We visited Ballycross Apple Farm last year and had a great day out so once the boys saw pumpkins appearing in the shops they suggested a return trip.
A lot has changed since our first visit last year, so rather than just repost last year’s blogpost I’ve decided to do this little update. I’m happy to report the changes are all for the better. We were delighted to see that there’s now a signpost in Bridgetown village showing which road to take we had difficulty finding it last year.
The first thing visitors will notice on arrival at the farm is that admission is no longer free to the courtyard area where the animals are. We were very surprised last year that entry was free unless you wanted to go on the trails, so it’s not surprising that there’s an admission charge now. You can still go to the shop and café free of charge though. You pay your admission in newly designed shop on the way in, it’s €3.50 per adult, €2.50 per child, and €15 for 2 adults and 4 children. I was quite surprised to be charged for Laoise as most places don’t charge for under 2’s and when I questioned it I was told that there was lots for her to do, and to be fair there was.
The first thing we noticed when we went in through the new apple shaped entrance to the courtyard was the “apple crate maze”. A simple idea, upended apple crates, some netting and a wooden frame gave the kids loads of fun, even moreso it was child height and difficult for adults to come chasing the small ones which made it lots more fun.
In other changes the carpark is now fenced off which means you enter through the shop. Closing off the car park also gives a really safe place for kids to play, and this is enhanced by lots of toy tractors to ride around on and blackboards to draw on attached to the fence. The free horse and trap rides go to the pumpkin patch from here, a real highlight of our visit. We were lucky to be hanging around the blackboard area when the horse and trap rides were starting so we didn’t have to queue as such, so I’m not sure how long you might need to wait if it’s busier.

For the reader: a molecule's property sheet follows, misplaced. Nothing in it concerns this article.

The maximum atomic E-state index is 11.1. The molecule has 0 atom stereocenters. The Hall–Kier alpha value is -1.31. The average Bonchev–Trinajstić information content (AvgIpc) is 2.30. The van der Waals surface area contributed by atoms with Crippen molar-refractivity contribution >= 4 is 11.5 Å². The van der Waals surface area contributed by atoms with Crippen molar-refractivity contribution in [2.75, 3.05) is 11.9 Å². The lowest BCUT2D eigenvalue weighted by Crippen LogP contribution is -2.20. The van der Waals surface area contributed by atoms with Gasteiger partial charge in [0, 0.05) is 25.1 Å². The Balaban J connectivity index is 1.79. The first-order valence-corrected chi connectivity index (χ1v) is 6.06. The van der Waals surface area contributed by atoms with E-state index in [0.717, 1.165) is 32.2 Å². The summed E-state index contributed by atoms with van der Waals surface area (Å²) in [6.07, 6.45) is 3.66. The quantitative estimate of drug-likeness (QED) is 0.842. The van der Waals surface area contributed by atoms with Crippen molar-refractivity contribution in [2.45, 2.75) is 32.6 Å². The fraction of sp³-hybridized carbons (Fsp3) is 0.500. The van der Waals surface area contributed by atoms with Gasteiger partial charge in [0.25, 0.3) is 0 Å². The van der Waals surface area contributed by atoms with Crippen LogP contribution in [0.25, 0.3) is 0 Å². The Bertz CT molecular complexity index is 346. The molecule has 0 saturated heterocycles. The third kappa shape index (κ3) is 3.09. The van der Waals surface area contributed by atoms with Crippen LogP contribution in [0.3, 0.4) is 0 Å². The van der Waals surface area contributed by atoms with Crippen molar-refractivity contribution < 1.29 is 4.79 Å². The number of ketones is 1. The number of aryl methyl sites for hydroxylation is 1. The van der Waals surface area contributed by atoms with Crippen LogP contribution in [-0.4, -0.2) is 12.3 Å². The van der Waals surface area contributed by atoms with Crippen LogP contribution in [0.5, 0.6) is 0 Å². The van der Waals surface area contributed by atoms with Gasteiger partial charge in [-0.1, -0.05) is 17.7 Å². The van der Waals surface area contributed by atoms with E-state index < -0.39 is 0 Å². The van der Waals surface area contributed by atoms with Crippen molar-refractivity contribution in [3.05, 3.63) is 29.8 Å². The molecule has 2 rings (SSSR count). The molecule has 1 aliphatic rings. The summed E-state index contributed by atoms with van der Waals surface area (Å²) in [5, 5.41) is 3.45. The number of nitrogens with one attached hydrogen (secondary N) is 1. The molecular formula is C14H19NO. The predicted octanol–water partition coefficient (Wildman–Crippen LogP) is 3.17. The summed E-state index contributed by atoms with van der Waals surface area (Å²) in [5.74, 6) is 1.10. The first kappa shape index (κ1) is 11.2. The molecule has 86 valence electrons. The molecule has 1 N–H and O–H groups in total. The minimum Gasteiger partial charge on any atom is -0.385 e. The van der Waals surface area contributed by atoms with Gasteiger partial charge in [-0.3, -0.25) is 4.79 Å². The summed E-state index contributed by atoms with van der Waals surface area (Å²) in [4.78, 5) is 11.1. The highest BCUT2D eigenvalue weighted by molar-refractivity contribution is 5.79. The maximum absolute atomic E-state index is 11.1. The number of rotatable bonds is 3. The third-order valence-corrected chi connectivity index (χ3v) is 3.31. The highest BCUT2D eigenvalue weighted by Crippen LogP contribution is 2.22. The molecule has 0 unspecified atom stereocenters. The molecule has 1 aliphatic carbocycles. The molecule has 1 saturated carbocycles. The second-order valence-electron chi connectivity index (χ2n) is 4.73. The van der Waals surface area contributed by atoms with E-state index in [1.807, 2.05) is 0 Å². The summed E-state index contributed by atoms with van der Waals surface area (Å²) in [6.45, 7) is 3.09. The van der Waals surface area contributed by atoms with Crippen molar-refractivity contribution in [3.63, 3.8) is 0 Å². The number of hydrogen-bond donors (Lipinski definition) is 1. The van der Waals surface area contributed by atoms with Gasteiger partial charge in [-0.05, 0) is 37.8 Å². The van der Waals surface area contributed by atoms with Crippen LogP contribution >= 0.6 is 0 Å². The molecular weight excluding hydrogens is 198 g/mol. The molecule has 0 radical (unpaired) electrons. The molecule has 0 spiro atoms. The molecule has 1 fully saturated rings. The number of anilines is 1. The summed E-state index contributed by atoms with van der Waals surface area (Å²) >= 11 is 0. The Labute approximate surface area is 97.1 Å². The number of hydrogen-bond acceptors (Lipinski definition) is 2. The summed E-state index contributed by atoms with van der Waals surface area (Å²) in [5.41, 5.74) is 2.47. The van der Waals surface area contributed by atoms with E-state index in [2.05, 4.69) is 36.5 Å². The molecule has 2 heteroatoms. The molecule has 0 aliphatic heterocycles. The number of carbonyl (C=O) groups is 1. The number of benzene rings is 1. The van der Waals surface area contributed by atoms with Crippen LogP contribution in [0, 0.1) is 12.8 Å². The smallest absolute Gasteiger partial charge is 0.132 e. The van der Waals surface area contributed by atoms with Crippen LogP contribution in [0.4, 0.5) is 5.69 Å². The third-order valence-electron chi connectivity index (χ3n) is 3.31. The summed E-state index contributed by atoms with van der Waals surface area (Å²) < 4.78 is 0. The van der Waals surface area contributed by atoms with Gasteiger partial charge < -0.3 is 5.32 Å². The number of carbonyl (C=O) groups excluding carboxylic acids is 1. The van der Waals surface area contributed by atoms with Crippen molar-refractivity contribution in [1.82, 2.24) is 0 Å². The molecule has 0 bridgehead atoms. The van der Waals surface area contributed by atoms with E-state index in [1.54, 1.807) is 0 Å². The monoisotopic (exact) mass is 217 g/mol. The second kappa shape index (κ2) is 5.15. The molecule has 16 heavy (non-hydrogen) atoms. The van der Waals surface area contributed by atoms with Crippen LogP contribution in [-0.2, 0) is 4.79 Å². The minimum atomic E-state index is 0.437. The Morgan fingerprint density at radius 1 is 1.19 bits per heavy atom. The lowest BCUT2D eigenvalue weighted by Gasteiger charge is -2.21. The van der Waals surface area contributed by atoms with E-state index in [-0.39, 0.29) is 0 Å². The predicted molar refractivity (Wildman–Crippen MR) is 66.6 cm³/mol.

We visited the animals in their pens, horses, donkeys, a huge pig, lots of birds, rabbits, some teeny ponies and some move. Laoise was delighted with the animals and spent some time outside on the raised viewing area watching turkeys, ducks and geese.
The kids played for ages on the tractors fighting over who got to drive which one, and drew on the blackboard before they noticed the man getting the horses ready to draw a cart so they began to pester us to go on it. So, with no extra charge we did. We sat up on the bales in the back of the cart and jaunted down to the pumpkin patch, the kids squealing with delight when the horses went fast.
When we came back from the horse and cart ride we followed the pumpkin trail the short walk to the pumpkin patch. Laoise managed the walk, it was a bit muddy I’d think for the buggy this time, but a sturdy three-wheeler would probably have fared fine. We stopped to do some nature-spotting and collected conkers and leaves on the way through the wooded trail. (which reminds me, I must empty them from my coat pockets).
We had a good walk around the pumpkin patch and orchards, the boys remarking at how big the pumpkins were and the small girl trying to lift most of them, she kept getting tangled in the vines and tripping though so she made the return journey in her sling.
Back at the courtyard we had waffles from the café, sitting outside on the deck in the warm October (!) sunshine, the kids played in the little shed that’s converted to a playroom and kitted out with toys and Ikea furniture, the small ones loved it.
Finally we visited the shop on our way home and bought many apples, some juice and pumpkins. Since the loads are heavy they had a handy cart to pull our produce back to the car, but Cathal took a ride too.
We had a lovely day out and highly recommend checking out Ballycross during apple and pumpkin season- information is available on their facebook page.
Disclosure: We paid for both our admission and our produce and I wasn’t asked to do a review. All opinions in this post are my own, or the kids’.
All images: Sinéad Fox